For Don Rennicke
Oct. 15, 1930 – Dec. 11, 2015
It doesn’t seem right that the world continues to revolve when your own stops spinning.
Still you breathe. Exhales come weighted and costly. Each puff is precious, part of your body leaking into the universe.
Nothing makes sense. You see objects before you—black suitcase, litters of shirts and underwear and books tucked inside its zippered mouth. White lights rim the counter, soft glow against the glare of an unexpected gap.
And your head—words swim in the slow churn of your mind, haze and slide translucent into shadow. You search an answer to a question you asked minutes ago, repeat before you forget that too. You wind up in the closet, no idea how you got there. What did you need?
His smile lit the map of your world. To explore his laugh was to venture the roads and conduits of childhood.
The way his hands cradled clumps of earth, black under the nails, stained like ink. Low, hearty hum of voice, scratched by cigarettes. Perched in the corner chair of the kitchen table, white t-shirt bright against yellow lampshade, plastic purple cup brimmed with black coffee, how he was so slow to get up and move into the day.
Silence through speakers. No sound comforts you tonight. You don’t want the pulse, already thick and stuck with excess noise jostling your soul, shocked quiet.
An old, maroon bound book with gold letters of your and his favorite poet lands on top of packed Christmas presents. The beauty of words strung you together, the ethereal everyday. The love in your hearts sealed you into each other, the man who planted cherries in a bucket on your driveway, who held you in his arms and said the kindest things, inspired you to be better than you thought possible.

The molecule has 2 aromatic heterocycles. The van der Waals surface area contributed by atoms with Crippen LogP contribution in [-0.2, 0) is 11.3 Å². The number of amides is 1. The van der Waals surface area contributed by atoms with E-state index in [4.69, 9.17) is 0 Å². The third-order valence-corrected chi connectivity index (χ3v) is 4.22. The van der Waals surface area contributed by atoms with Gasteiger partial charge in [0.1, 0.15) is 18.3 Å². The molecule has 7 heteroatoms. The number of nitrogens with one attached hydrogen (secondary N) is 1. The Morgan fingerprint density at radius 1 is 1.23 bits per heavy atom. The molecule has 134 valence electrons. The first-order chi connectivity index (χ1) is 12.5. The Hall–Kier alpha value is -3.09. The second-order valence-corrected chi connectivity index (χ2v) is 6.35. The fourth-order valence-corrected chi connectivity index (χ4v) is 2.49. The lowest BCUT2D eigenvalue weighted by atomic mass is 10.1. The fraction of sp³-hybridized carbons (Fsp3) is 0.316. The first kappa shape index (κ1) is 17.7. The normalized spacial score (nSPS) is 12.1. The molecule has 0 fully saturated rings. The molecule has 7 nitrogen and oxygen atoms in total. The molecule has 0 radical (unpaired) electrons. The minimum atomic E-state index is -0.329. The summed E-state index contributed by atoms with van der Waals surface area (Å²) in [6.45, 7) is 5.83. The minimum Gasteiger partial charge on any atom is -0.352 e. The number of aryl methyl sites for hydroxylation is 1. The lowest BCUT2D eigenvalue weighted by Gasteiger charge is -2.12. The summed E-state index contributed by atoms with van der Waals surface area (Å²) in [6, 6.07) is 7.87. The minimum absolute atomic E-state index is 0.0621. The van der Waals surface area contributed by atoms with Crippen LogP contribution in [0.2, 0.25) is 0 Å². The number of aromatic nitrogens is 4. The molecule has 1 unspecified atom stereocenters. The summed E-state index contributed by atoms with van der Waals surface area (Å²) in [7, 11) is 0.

On the phone you laugh with your brother, proof that hearts must not hang so heavy. You both know it will never be the same.
Life moves on. He does not. How can you?
You head out in the morning. So close to making it home for Christmas. Just eight days before you already would have settled in for a long stretch at home. Do two weeks become three?
You cannot think past three minutes from now, chest hollow and scraped.
He saw you as athlete and best friend, writer and woman. You’d always brush your lips against his papered skin as you said goodbye, look into the mahogany of his eyes, clouded with darkness, still reflecting the mischief of boyhood innocence.
How is his wife, the beautiful pillar of support beside him for 62 years?
Do not look at the contact list in your phone where two names are typed as one.
She answers the line herself. Asks if you are feeling better. Late supper, early night. She held his hand as their pastor prayed. His heart ceased its job just after amen. The perfect way to go.
Eyes clear. Soul whole.
May we all be as blessed.